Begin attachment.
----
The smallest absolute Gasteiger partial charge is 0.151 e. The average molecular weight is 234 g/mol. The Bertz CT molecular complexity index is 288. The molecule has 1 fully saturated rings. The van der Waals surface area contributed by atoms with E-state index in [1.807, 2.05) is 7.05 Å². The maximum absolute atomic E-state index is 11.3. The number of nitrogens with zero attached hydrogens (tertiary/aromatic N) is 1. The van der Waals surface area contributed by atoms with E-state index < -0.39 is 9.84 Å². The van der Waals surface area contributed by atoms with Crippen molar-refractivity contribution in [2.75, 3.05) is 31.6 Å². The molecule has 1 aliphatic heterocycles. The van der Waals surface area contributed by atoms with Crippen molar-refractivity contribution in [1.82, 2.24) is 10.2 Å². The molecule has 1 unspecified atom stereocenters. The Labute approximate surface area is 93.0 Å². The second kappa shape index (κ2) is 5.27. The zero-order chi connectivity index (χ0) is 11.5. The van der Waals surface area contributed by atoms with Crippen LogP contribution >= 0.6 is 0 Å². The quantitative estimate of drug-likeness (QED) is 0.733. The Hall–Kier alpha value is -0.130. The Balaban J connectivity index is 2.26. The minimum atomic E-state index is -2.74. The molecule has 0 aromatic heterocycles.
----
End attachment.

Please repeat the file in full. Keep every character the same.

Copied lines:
The smallest absolute Gasteiger partial charge is 0.151 e. The average molecular weight is 234 g/mol. The Bertz CT molecular complexity index is 288. The molecule has 1 fully saturated rings. The van der Waals surface area contributed by atoms with E-state index in [1.807, 2.05) is 7.05 Å². The maximum absolute atomic E-state index is 11.3. The number of nitrogens with zero attached hydrogens (tertiary/aromatic N) is 1. The van der Waals surface area contributed by atoms with E-state index < -0.39 is 9.84 Å². The van der Waals surface area contributed by atoms with Crippen molar-refractivity contribution in [2.75, 3.05) is 31.6 Å². The molecule has 1 aliphatic heterocycles. The van der Waals surface area contributed by atoms with Crippen molar-refractivity contribution in [1.82, 2.24) is 10.2 Å². The molecule has 1 unspecified atom stereocenters. The Labute approximate surface area is 93.0 Å². The second kappa shape index (κ2) is 5.27. The zero-order chi connectivity index (χ0) is 11.5. The van der Waals surface area contributed by atoms with Crippen LogP contribution >= 0.6 is 0 Å². The quantitative estimate of drug-likeness (QED) is 0.733. The Hall–Kier alpha value is -0.130. The Balaban J connectivity index is 2.26. The minimum atomic E-state index is -2.74. The molecule has 0 aromatic heterocycles.